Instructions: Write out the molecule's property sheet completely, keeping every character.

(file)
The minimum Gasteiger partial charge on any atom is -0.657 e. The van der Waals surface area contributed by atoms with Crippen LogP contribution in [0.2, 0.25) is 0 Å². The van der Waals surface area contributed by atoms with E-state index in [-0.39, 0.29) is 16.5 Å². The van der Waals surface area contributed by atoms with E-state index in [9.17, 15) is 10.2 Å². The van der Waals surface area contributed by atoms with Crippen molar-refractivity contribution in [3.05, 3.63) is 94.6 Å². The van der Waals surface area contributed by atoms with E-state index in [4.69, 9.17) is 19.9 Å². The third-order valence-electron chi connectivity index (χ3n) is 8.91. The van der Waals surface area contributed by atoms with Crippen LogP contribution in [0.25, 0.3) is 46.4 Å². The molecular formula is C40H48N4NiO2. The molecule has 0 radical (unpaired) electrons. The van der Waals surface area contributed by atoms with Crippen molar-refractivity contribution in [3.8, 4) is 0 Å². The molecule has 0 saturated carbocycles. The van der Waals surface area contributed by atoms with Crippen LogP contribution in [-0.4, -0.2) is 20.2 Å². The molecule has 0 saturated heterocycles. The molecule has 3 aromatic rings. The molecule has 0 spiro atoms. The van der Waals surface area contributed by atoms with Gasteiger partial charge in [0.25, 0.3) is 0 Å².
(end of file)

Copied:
The minimum Gasteiger partial charge on any atom is -0.657 e. The van der Waals surface area contributed by atoms with Crippen LogP contribution in [0.2, 0.25) is 0 Å². The van der Waals surface area contributed by atoms with E-state index in [-0.39, 0.29) is 16.5 Å². The van der Waals surface area contributed by atoms with E-state index in [9.17, 15) is 10.2 Å². The van der Waals surface area contributed by atoms with Crippen molar-refractivity contribution in [3.05, 3.63) is 94.6 Å². The van der Waals surface area contributed by atoms with E-state index in [4.69, 9.17) is 19.9 Å². The third-order valence-electron chi connectivity index (χ3n) is 8.91. The van der Waals surface area contributed by atoms with Crippen LogP contribution in [0.25, 0.3) is 46.4 Å². The molecular formula is C40H48N4NiO2. The molecule has 0 radical (unpaired) electrons. The van der Waals surface area contributed by atoms with Crippen molar-refractivity contribution in [3.8, 4) is 0 Å². The molecule has 0 saturated carbocycles. The van der Waals surface area contributed by atoms with Crippen LogP contribution in [-0.4, -0.2) is 20.2 Å². The molecule has 0 saturated heterocycles. The molecule has 3 aromatic rings. The molecule has 0 spiro atoms. The van der Waals surface area contributed by atoms with Gasteiger partial charge in [0.25, 0.3) is 0 Å².